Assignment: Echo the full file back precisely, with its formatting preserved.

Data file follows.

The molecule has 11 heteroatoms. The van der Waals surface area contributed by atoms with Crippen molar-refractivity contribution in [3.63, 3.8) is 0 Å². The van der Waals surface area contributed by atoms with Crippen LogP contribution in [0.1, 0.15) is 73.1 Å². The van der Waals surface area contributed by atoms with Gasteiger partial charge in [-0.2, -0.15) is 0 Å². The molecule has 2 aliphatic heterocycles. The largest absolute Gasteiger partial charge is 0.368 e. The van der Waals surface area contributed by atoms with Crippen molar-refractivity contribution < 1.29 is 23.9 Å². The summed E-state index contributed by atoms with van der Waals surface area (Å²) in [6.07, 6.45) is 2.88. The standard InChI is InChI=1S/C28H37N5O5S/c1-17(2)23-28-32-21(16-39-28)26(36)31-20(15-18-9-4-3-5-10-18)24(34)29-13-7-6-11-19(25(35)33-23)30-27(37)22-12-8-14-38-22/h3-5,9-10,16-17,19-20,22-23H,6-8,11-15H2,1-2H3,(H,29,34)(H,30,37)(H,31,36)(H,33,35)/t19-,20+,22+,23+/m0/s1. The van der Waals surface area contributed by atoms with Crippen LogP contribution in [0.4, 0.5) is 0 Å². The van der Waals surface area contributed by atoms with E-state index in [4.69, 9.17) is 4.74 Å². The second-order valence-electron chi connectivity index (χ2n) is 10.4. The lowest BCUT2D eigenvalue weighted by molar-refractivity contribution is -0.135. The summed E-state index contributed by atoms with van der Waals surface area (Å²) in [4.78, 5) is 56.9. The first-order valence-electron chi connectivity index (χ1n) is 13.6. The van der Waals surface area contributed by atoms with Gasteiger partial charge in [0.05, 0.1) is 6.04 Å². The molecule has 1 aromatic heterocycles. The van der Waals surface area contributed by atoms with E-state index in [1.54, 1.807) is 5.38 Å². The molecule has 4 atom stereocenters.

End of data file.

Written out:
The molecule has 11 heteroatoms. The van der Waals surface area contributed by atoms with Crippen molar-refractivity contribution in [3.63, 3.8) is 0 Å². The van der Waals surface area contributed by atoms with Crippen LogP contribution in [0.1, 0.15) is 73.1 Å². The van der Waals surface area contributed by atoms with Gasteiger partial charge in [-0.2, -0.15) is 0 Å². The molecule has 2 aliphatic heterocycles. The largest absolute Gasteiger partial charge is 0.368 e. The van der Waals surface area contributed by atoms with Crippen molar-refractivity contribution < 1.29 is 23.9 Å². The summed E-state index contributed by atoms with van der Waals surface area (Å²) in [6.07, 6.45) is 2.88. The standard InChI is InChI=1S/C28H37N5O5S/c1-17(2)23-28-32-21(16-39-28)26(36)31-20(15-18-9-4-3-5-10-18)24(34)29-13-7-6-11-19(25(35)33-23)30-27(37)22-12-8-14-38-22/h3-5,9-10,16-17,19-20,22-23H,6-8,11-15H2,1-2H3,(H,29,34)(H,30,37)(H,31,36)(H,33,35)/t19-,20+,22+,23+/m0/s1. The van der Waals surface area contributed by atoms with Crippen LogP contribution in [0.4, 0.5) is 0 Å². The van der Waals surface area contributed by atoms with E-state index in [4.69, 9.17) is 4.74 Å². The second-order valence-electron chi connectivity index (χ2n) is 10.4. The lowest BCUT2D eigenvalue weighted by molar-refractivity contribution is -0.135. The summed E-state index contributed by atoms with van der Waals surface area (Å²) in [4.78, 5) is 56.9. The first-order valence-electron chi connectivity index (χ1n) is 13.6. The van der Waals surface area contributed by atoms with Gasteiger partial charge in [0.05, 0.1) is 6.04 Å². The molecule has 1 aromatic heterocycles. The van der Waals surface area contributed by atoms with E-state index in [1.54, 1.807) is 5.38 Å². The molecule has 4 atom stereocenters.